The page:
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News release

50 years of freedom of association: Right is firmly established, though far from absolute, in Africa (Afrobarometer findings)

16 Dec 2016
A half-century after the United Nations formalized the freedoms of assembly and association, eight out of 10 Africans feel at least “somewhat free” to join any political organisation they want, a new Afrobarometer report shows.

Key findings

  • On average across 36 countries, eight in 10 Africans feel at least “somewhat free” to join any political organisation they want, including a majority (58%) who feel “completely free” to do so. About one in six citizens (17%) say they feel “not very” or “not at all” free to associate as they wish.
  • “Complete” freedom of association is a minority perception in 15 of 36 countries. While more than eight in 10 citizens feel “completely free” in Senegal (85%), Malawi (85%), Ghana (84%), and Botswana (83%), fewer than one-third say the same in Algeria (32%), Zimbabwe (30%), Sudan (27%), Egypt (27%), and Swaziland (7%).
  • Across 20 countries tracked since 2008/2009, the perception of “complete” freedom of association has been stable. In six of these countries, however, this perception declined significantly between 2008 and 2015, led by drops of 23 percentage points in Benin and 21 points in Burkina Faso (Figure 2). In four countries, the proportion of citizens who feel “completely free” increased significantly: Uganda (by 18 percentage points), South Africa (15 points), Namibia (14%), and Cape Verde (5 points).
  • Women are somewhat less likely to feel “completely free” than men, 55% vs. 60%. The perception of being free increases modestly with age.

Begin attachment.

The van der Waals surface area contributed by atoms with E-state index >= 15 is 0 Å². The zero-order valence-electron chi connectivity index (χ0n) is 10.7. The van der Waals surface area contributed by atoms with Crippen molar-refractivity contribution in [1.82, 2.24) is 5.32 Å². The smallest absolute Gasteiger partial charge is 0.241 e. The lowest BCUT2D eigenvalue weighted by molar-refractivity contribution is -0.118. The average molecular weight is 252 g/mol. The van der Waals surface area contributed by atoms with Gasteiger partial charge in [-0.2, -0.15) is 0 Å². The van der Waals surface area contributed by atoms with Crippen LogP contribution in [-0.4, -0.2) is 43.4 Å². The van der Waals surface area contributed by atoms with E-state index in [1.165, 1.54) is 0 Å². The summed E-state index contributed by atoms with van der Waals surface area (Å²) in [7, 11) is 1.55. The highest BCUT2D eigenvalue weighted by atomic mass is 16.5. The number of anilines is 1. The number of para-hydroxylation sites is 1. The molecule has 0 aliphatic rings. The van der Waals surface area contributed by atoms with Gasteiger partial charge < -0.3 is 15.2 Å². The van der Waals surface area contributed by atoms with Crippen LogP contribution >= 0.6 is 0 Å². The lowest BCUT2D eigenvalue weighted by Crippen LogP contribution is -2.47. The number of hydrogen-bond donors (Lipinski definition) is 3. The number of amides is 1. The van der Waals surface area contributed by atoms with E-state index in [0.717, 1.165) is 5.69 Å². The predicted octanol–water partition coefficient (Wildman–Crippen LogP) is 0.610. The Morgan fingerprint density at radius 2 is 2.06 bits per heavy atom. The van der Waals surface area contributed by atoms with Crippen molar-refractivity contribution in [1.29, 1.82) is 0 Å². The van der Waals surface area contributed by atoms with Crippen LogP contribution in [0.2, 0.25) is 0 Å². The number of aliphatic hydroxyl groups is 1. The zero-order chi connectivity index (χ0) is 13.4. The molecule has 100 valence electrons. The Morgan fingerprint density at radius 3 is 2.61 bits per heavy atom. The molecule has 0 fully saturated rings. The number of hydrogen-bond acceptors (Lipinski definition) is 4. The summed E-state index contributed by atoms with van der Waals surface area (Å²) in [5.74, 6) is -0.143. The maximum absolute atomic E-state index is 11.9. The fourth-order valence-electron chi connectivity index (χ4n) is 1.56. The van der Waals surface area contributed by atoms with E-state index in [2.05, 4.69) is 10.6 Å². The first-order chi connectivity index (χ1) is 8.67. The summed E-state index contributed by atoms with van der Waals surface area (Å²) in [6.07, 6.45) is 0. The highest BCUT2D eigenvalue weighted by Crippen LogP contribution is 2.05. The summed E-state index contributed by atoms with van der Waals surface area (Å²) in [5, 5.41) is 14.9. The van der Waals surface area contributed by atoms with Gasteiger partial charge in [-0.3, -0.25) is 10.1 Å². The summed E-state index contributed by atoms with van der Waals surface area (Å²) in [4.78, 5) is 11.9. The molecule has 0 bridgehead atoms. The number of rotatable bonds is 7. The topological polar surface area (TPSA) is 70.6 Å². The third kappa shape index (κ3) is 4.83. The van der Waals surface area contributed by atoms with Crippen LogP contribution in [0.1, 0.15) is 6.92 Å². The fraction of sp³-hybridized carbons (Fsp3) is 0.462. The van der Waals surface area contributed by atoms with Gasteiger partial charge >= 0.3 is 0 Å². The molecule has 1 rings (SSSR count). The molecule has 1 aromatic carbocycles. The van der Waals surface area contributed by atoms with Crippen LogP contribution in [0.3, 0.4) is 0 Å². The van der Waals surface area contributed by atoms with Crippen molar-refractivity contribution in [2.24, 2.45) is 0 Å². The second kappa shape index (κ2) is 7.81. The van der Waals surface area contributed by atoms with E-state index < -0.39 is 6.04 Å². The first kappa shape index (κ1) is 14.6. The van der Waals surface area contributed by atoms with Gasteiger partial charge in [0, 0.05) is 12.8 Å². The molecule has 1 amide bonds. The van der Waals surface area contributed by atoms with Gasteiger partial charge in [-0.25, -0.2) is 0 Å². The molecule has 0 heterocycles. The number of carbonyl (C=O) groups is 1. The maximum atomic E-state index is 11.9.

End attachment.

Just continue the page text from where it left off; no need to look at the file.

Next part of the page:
• In general, perceived freedom of association is correlated with higher levels of actual engagement in civic and political activities.
  • Freedom of association also goes hand in hand with democracy: Citizens who feel free to associate also tend to feel free to speak and vote their minds, and to see their countries as well-functioning democracies.
  • Despite high perceptions of freedom of association and its linkages with democracy, one-third (32%) of Africans “agree” or “agree very strongly” that governments “should be able to ban any organisation that goes against its policies”.

These Afrobarometer findings are being released today (16 December), the 50th anniversary of the UN’s adoption of the International Covenant on Civil and Political Rights (ICCPR). Based on interviews with about 54,000 citizens in 36 African countries, they are detailed in Afrobarometer Dispatch No. 128, titled “After 50 years, freedom of association is firmly established, though far from absolute, in Africa,” available in English and French.

Download the full press release.